Letter to the Editor

Dying to be Green

During the mini-Yearly Meeting in January, Katherine Purnell raised the issue of how to dispose of corpses so as to minimise damage to the environment.  I explored this topic in a letter published in New Scientist.

 Graham Lawton who writes for New Scientist, says that cremation is extremely bad for the environment.  “An 80 kg body contains approximately 14.4 kg carbon which is all converted to carbon dioxide when combusted.  Crematoriums also use natural gas to burn the body and coffin… a single cremation produces 240 kg CO2, about the same as burning 100 litres of petrol.

“Cremations also produce toxic pollutants, principally mercury from dental fillings.  Filtration can prevent this venting to the atmosphere, but not all crematoriums have them.” (He is writing about the UK; I don’t know the situation in NSW or elsewhere in Australia).

 “Traditional burials are less damaging but don’t get a clean bill of environmental health either.  If the body is embalmed the formaldehyde leaches into the soil as the body decomposes.  Coffins usually have metal fittings that also pollute…Making coffins and headstones consumes considerable amounts of energy.”  (NS 2022-10-08). 

 Lawton was able to arrange a woodland burial for his wife but found it extremely expensive. 

 My letter (published 2021-10-23 p54 and again 2022-10-29) says: “On the subject of green funerals, my husband co-edited the book Biochar for Environmental Management and says one good option is to pyrolyse a body to turn it into charcoal.  That is what I want to happen to my remains.  I hope that, after my funeral and when my biocharred body has cooled down, my friends will take some charcoal home to use in their garden.  This will help store carbon away from the atmosphere and build soil health.”  He has done research for the NSW Dept. of Primary Industry on pyrolyzing dead pigs and found it worked well environmentally.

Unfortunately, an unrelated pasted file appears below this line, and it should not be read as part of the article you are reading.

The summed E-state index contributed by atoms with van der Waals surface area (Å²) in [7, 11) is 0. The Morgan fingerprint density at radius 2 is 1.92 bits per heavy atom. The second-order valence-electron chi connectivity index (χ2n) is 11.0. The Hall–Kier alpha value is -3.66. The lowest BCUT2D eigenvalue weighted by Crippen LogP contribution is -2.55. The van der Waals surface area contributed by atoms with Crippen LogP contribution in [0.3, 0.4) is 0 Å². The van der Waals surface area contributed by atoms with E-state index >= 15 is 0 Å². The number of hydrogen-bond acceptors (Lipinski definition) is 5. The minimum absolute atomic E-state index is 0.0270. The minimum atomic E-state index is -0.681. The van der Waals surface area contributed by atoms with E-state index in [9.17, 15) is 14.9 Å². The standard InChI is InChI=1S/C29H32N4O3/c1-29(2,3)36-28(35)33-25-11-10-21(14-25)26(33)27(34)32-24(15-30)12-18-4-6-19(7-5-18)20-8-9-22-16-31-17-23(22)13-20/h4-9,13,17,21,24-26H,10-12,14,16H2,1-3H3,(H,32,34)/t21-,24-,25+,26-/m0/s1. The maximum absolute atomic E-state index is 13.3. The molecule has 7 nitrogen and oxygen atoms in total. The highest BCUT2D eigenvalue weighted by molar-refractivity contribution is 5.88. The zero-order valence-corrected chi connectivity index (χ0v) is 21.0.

Unfortunately, I don’t know of any funeral directors anywhere who provide the option of pyrolyzing corpses.  Also various state Environmental Protection Authorities may not be sympathetic.  I would be delighted if someone pursued this option – a lot of work, and well worthwhile.  Not for me at the present time.

 Helen Gould, New South Wales Regional Meeting

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1 Comment

  1. Julie Walpole (TRM)

    I appreciated Helen Gould’s response on Environmentally Friendly funeral practices. I located the conversation about this in ‘New Scientist’ and read the whole thread. I note that there’s another thread where Helen’s letter is repeated but haven’t checked that one out as yet.

    We are reaching an age where we are able to contemplate our own funeral plans. (to paraphrase Advices & Queries #32)

    I understand that there is a Natural Burial site in Northern Tasmania, and that Tasmanian undertakers seldom embalm remains.

    I wonder whether there would be interest in a Share & Tell about this topic at YM 24. I would participate.


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